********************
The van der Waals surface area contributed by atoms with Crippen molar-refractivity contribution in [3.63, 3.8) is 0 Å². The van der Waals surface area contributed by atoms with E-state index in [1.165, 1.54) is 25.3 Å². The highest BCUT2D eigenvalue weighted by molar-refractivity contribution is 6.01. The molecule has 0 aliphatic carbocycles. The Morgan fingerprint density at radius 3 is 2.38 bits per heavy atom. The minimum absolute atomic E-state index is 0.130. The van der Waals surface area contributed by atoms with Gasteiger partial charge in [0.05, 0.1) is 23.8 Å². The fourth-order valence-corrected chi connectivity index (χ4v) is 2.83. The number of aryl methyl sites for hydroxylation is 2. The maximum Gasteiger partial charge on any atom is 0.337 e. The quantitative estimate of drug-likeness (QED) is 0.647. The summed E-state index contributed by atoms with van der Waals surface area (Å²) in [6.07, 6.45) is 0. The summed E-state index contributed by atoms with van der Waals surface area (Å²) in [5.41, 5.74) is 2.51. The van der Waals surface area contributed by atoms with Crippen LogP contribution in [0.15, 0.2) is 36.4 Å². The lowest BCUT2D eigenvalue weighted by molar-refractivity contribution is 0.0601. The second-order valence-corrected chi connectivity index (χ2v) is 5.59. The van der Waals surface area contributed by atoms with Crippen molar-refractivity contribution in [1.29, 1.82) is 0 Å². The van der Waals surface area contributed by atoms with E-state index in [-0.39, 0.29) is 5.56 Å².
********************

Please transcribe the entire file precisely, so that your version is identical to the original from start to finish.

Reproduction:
The van der Waals surface area contributed by atoms with Crippen molar-refractivity contribution in [3.63, 3.8) is 0 Å². The van der Waals surface area contributed by atoms with E-state index in [1.165, 1.54) is 25.3 Å². The highest BCUT2D eigenvalue weighted by molar-refractivity contribution is 6.01. The molecule has 0 aliphatic carbocycles. The Morgan fingerprint density at radius 3 is 2.38 bits per heavy atom. The minimum absolute atomic E-state index is 0.130. The van der Waals surface area contributed by atoms with Gasteiger partial charge in [0.05, 0.1) is 23.8 Å². The fourth-order valence-corrected chi connectivity index (χ4v) is 2.83. The number of aryl methyl sites for hydroxylation is 2. The maximum Gasteiger partial charge on any atom is 0.337 e. The quantitative estimate of drug-likeness (QED) is 0.647. The summed E-state index contributed by atoms with van der Waals surface area (Å²) in [6.07, 6.45) is 0. The summed E-state index contributed by atoms with van der Waals surface area (Å²) in [5.41, 5.74) is 2.51. The van der Waals surface area contributed by atoms with Crippen LogP contribution in [0.15, 0.2) is 36.4 Å². The lowest BCUT2D eigenvalue weighted by molar-refractivity contribution is 0.0601. The second-order valence-corrected chi connectivity index (χ2v) is 5.59. The van der Waals surface area contributed by atoms with Crippen molar-refractivity contribution in [1.29, 1.82) is 0 Å². The van der Waals surface area contributed by atoms with E-state index in [-0.39, 0.29) is 5.56 Å².